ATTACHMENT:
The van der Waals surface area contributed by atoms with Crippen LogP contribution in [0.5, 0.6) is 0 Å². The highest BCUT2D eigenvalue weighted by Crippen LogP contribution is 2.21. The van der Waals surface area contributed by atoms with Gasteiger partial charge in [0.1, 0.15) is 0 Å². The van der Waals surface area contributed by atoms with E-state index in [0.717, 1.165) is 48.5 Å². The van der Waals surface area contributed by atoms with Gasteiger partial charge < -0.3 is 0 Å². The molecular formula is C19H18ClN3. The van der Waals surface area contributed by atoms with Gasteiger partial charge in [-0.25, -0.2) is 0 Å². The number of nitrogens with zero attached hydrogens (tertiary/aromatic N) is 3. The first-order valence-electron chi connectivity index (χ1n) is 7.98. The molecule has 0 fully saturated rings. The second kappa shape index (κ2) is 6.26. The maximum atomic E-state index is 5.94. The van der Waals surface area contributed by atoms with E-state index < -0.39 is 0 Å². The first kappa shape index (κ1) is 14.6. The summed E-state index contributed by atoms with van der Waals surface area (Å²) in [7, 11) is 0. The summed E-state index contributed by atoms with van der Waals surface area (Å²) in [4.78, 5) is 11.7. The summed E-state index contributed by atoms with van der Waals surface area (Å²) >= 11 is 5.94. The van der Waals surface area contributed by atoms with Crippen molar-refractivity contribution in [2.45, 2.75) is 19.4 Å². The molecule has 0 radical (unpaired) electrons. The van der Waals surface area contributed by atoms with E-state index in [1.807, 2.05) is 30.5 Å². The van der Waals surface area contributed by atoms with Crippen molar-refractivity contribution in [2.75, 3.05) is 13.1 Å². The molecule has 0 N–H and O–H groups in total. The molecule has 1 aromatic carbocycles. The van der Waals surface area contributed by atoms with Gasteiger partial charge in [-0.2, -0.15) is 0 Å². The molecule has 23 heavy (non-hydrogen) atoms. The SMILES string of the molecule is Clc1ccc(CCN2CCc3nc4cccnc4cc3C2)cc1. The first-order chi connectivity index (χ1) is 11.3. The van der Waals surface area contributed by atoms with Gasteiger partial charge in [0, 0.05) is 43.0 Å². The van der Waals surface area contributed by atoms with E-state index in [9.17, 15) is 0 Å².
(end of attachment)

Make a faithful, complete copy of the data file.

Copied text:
The van der Waals surface area contributed by atoms with Crippen LogP contribution in [0.5, 0.6) is 0 Å². The highest BCUT2D eigenvalue weighted by Crippen LogP contribution is 2.21. The van der Waals surface area contributed by atoms with Gasteiger partial charge in [0.1, 0.15) is 0 Å². The van der Waals surface area contributed by atoms with E-state index in [0.717, 1.165) is 48.5 Å². The van der Waals surface area contributed by atoms with Gasteiger partial charge < -0.3 is 0 Å². The molecular formula is C19H18ClN3. The van der Waals surface area contributed by atoms with Gasteiger partial charge in [-0.25, -0.2) is 0 Å². The number of nitrogens with zero attached hydrogens (tertiary/aromatic N) is 3. The first-order valence-electron chi connectivity index (χ1n) is 7.98. The molecule has 0 fully saturated rings. The second kappa shape index (κ2) is 6.26. The maximum atomic E-state index is 5.94. The van der Waals surface area contributed by atoms with E-state index < -0.39 is 0 Å². The first kappa shape index (κ1) is 14.6. The summed E-state index contributed by atoms with van der Waals surface area (Å²) in [7, 11) is 0. The summed E-state index contributed by atoms with van der Waals surface area (Å²) in [4.78, 5) is 11.7. The summed E-state index contributed by atoms with van der Waals surface area (Å²) >= 11 is 5.94. The van der Waals surface area contributed by atoms with Crippen molar-refractivity contribution in [2.45, 2.75) is 19.4 Å². The molecule has 0 radical (unpaired) electrons. The van der Waals surface area contributed by atoms with E-state index in [1.807, 2.05) is 30.5 Å². The van der Waals surface area contributed by atoms with Crippen molar-refractivity contribution in [2.75, 3.05) is 13.1 Å². The molecule has 0 N–H and O–H groups in total. The molecule has 1 aromatic carbocycles. The van der Waals surface area contributed by atoms with Gasteiger partial charge in [-0.2, -0.15) is 0 Å². The molecule has 23 heavy (non-hydrogen) atoms. The SMILES string of the molecule is Clc1ccc(CCN2CCc3nc4cccnc4cc3C2)cc1. The first-order chi connectivity index (χ1) is 11.3. The van der Waals surface area contributed by atoms with Gasteiger partial charge in [0, 0.05) is 43.0 Å². The van der Waals surface area contributed by atoms with E-state index in [9.17, 15) is 0 Å².